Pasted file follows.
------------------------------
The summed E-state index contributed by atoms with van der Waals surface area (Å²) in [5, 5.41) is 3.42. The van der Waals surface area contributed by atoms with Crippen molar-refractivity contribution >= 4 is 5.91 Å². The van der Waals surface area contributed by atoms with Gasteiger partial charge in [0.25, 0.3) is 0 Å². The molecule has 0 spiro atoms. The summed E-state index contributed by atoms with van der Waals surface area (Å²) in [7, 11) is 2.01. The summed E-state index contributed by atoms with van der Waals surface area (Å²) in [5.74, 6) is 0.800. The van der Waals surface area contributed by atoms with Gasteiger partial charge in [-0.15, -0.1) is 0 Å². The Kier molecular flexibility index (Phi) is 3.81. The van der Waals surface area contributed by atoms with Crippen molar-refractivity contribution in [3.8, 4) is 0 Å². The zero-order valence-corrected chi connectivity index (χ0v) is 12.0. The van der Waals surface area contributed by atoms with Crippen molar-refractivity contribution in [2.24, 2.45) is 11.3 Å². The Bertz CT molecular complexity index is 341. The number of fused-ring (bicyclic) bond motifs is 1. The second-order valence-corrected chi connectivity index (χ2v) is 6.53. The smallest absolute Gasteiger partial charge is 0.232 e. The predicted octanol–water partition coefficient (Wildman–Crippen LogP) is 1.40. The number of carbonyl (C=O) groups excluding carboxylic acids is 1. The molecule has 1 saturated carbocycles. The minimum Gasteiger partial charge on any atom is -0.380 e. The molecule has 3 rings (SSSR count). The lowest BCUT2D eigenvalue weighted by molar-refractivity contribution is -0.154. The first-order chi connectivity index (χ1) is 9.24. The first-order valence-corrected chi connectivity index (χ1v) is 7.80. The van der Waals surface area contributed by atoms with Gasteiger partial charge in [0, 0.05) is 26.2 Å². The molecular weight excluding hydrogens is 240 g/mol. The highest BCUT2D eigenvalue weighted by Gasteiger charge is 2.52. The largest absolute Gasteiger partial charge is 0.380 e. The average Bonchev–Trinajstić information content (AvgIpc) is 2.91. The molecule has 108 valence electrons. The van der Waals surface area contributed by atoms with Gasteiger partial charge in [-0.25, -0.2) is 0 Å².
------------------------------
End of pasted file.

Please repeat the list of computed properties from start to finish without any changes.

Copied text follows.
The summed E-state index contributed by atoms with van der Waals surface area (Å²) in [5, 5.41) is 3.42. The van der Waals surface area contributed by atoms with Crippen molar-refractivity contribution >= 4 is 5.91 Å². The van der Waals surface area contributed by atoms with Gasteiger partial charge in [0.25, 0.3) is 0 Å². The molecule has 0 spiro atoms. The summed E-state index contributed by atoms with van der Waals surface area (Å²) in [7, 11) is 2.01. The summed E-state index contributed by atoms with van der Waals surface area (Å²) in [5.74, 6) is 0.800. The van der Waals surface area contributed by atoms with Gasteiger partial charge in [-0.15, -0.1) is 0 Å². The Kier molecular flexibility index (Phi) is 3.81. The van der Waals surface area contributed by atoms with Crippen molar-refractivity contribution in [3.8, 4) is 0 Å². The zero-order valence-corrected chi connectivity index (χ0v) is 12.0. The van der Waals surface area contributed by atoms with Crippen molar-refractivity contribution in [2.24, 2.45) is 11.3 Å². The Bertz CT molecular complexity index is 341. The number of fused-ring (bicyclic) bond motifs is 1. The second-order valence-corrected chi connectivity index (χ2v) is 6.53. The smallest absolute Gasteiger partial charge is 0.232 e. The predicted octanol–water partition coefficient (Wildman–Crippen LogP) is 1.40. The number of carbonyl (C=O) groups excluding carboxylic acids is 1. The molecule has 1 saturated carbocycles. The minimum Gasteiger partial charge on any atom is -0.380 e. The molecule has 3 rings (SSSR count). The lowest BCUT2D eigenvalue weighted by molar-refractivity contribution is -0.154. The first-order chi connectivity index (χ1) is 9.24. The first-order valence-corrected chi connectivity index (χ1v) is 7.80. The van der Waals surface area contributed by atoms with Gasteiger partial charge in [0, 0.05) is 26.2 Å². The molecular weight excluding hydrogens is 240 g/mol. The highest BCUT2D eigenvalue weighted by Gasteiger charge is 2.52. The largest absolute Gasteiger partial charge is 0.380 e. The average Bonchev–Trinajstić information content (AvgIpc) is 2.91. The molecule has 108 valence electrons. The van der Waals surface area contributed by atoms with Gasteiger partial charge in [-0.25, -0.2) is 0 Å².